25th January 2017

WADA’s international experts attend Russian seminar on combatting doping

International experts appointed by the World Anti-Doping Agency (WADA) have attended a workshop organised by the Russian Ministry of Sport to instruct the 46 regions of Russia and the Russian Anti-Doping Agency (RUSADA) on what measures need to be taken to prevent doping in sport. Australian criminal investigations expert Peter Nicholson and Ieva Lukosiute-Stanikuniene, Director of the Lithuanian anti-doping agency and Chair of the Council of Europe Advisory Group on Education, were appointed by WADA In April last year to help rebuild confidence in the Russian anti-doping system.

Nicholson said that he considers that joint action is needed at the political level; the legislative level; regulatory level, scientific level; technological level and the cultural level – in that individuals need to recognise that there is a doping problem in Russia. Lukosiute-Stanikuniene conducted an interactive session on key aspects of the Council of Europe’s Anti-Doping Convention.

Russian Minister for Sport Pavel Kolobkov emphasised that the Ministry of Sport had withdrawn from RUSADA, which was now a completely independent organisation. He also said that the work of the Moscow anti-doping laboratory – which WADA investigations have shown to be corrupt – has been transferred to Moscow State University.

“Our country supports the activities of international organisations in the field of anti-doping services – including WADA – and declares its commitment to the values of clean sport and the need to fight doping at both the national and international level”, said Sergey Evseev (Сергей Евсеев), Director of Science and Education at the Ministry of Sport. Liene Kozlovska, a member of the Council of Europe and former head of the Latvian anti-doping agency (VSMC) also attended the workshop, which concluded yesterday.

However, the idea that Russia is ready to accept the two Independent Commission (IC) and two Independent Person (IP) Reports produced for WADA as evidence of State-sponsored systemic doping was undermined by Yelena Isinbayeva, who was appointed as one of ten members of a RUSADA Supervisory Board in December. The two-time Olympic pole vault champion was critical of a recent ARD documentary in which an athlete filmed evidence that banned coaches are still training athletes in Russia.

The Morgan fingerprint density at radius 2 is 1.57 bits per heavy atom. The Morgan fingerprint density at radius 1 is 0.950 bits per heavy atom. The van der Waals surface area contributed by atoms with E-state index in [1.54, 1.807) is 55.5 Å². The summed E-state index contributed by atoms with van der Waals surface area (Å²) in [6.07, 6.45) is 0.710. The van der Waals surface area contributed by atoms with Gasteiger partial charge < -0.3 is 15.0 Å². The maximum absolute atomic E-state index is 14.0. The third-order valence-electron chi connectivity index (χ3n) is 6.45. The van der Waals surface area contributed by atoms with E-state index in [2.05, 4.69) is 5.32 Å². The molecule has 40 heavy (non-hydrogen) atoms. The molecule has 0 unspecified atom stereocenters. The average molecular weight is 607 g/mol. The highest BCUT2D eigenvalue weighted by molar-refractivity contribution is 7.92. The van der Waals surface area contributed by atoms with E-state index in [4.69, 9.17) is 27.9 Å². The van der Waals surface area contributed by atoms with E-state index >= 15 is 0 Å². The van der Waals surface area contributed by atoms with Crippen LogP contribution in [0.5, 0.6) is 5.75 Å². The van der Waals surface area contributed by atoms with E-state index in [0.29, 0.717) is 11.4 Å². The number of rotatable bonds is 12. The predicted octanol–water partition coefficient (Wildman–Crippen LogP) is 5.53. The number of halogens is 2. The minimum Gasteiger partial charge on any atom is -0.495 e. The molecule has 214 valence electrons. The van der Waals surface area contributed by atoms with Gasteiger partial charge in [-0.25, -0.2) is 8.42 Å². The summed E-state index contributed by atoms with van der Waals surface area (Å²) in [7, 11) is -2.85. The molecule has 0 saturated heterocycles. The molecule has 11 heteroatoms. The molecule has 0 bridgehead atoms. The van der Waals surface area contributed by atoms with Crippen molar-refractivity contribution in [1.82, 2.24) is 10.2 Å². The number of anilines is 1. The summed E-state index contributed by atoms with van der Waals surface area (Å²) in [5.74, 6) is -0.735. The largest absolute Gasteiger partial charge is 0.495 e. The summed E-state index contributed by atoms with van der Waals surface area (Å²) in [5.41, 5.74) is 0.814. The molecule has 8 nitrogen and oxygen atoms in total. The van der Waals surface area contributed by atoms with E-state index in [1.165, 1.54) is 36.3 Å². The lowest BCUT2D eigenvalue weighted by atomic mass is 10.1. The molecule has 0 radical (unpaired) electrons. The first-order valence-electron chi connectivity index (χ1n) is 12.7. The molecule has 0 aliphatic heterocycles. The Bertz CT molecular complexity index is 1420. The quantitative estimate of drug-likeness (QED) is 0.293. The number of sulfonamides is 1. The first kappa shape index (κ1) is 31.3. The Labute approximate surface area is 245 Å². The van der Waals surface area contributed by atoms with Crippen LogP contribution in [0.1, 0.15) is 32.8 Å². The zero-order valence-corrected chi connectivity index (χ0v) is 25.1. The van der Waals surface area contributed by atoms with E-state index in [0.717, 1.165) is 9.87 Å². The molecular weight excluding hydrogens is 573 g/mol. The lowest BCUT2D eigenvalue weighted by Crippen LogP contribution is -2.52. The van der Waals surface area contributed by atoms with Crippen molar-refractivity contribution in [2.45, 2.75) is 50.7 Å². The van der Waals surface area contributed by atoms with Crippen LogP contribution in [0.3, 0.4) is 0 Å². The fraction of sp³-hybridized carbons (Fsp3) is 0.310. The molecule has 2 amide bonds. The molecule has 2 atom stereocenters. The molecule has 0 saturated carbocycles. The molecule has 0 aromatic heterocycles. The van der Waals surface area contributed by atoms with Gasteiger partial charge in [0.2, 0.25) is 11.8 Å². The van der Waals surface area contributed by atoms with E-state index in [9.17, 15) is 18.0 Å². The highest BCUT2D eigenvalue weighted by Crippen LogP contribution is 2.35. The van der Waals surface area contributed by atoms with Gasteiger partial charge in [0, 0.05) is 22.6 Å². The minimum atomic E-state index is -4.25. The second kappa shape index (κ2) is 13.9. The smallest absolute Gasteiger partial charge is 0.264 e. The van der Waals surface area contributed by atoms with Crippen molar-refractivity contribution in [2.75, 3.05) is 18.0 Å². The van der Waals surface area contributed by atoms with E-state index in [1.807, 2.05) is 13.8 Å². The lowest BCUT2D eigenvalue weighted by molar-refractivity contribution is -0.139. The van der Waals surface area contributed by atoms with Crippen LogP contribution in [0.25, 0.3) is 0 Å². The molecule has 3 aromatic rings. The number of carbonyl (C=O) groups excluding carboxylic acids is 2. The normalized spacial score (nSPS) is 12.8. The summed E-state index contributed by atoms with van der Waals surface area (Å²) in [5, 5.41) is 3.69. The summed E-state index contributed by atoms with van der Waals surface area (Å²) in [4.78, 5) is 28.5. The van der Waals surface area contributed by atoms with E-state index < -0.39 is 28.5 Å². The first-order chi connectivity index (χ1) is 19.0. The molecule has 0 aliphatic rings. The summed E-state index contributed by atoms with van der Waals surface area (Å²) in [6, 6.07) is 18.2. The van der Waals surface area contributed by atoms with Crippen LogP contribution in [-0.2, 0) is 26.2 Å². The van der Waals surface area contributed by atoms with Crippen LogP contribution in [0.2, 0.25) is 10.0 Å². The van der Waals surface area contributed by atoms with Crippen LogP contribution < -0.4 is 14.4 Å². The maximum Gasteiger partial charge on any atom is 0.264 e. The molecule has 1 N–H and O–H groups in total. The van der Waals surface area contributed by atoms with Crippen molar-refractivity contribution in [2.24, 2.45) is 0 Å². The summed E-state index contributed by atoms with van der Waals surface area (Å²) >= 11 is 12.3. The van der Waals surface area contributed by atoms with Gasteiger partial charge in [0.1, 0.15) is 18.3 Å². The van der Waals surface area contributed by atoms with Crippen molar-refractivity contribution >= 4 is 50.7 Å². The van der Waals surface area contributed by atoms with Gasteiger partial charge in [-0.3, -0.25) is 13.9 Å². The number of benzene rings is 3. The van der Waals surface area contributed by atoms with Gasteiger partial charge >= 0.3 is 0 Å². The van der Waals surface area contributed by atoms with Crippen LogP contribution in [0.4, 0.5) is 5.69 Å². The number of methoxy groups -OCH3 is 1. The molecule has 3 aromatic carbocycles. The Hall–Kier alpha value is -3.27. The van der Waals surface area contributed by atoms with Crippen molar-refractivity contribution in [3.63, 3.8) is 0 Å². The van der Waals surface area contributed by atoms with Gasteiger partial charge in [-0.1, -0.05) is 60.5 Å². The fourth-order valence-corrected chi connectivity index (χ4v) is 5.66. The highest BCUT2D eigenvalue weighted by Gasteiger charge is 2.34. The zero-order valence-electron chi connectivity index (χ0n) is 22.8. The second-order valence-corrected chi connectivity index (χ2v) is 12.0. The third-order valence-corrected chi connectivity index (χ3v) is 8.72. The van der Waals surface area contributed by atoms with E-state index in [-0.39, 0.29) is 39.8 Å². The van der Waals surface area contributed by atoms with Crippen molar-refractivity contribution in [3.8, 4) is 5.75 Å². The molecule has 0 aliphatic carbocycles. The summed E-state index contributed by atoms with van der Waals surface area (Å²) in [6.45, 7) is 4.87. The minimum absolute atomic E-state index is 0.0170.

‘Why don’t the informants contact investigating authorities instead of filming material on a hidden camera and then selling it?’ she wrote in a Facebook post. ‘Why don’t they go to the Ministry of Sports or anti-doping agency to declare the violations? Why are ALL athletes accused again with no evidence?

‘All around the world the facts of anti-doping violations by certain athletes and their staff are considered as their own personal responsibility. In my opinion, in order to declare “State support of doping”, it is necessary to define what the word “State” means: is it the President and his subordinates or is it any citizen of the Russian Federation?!

‘I AM, BY ALL MEANS, AGAINST DOPING, against those people who violate anti-doping rules, but also I am against those, who with no evidence and reasons it brings together the guilty and the innocent athletes making him/herself a fighter for justice and blaming everybody around, question the existence of clean sports and clean athletes in Russia. And what is typical is that our country and our clean athletes are denigrated exactly by those sportsmen who failed in sports.

‘I declare that clean sport was, is and will be in Russia, and my career is its confirmation. We with my coach had never thought of violations, unlike many western athletes we had never turned to therapeutic exceptions, as even this was considered to be dishonest to our rivals. For us, our health and our reputation are more important than “dirty medals”. In our country, there is a huge number of honest professional athletes who will tell about their cleanness themselves. Unfortunately, those sportsmen who have no relation to doping, are suffering because of people who failed in sports, violated anti-doping rules and wanted to earn money in such way.’

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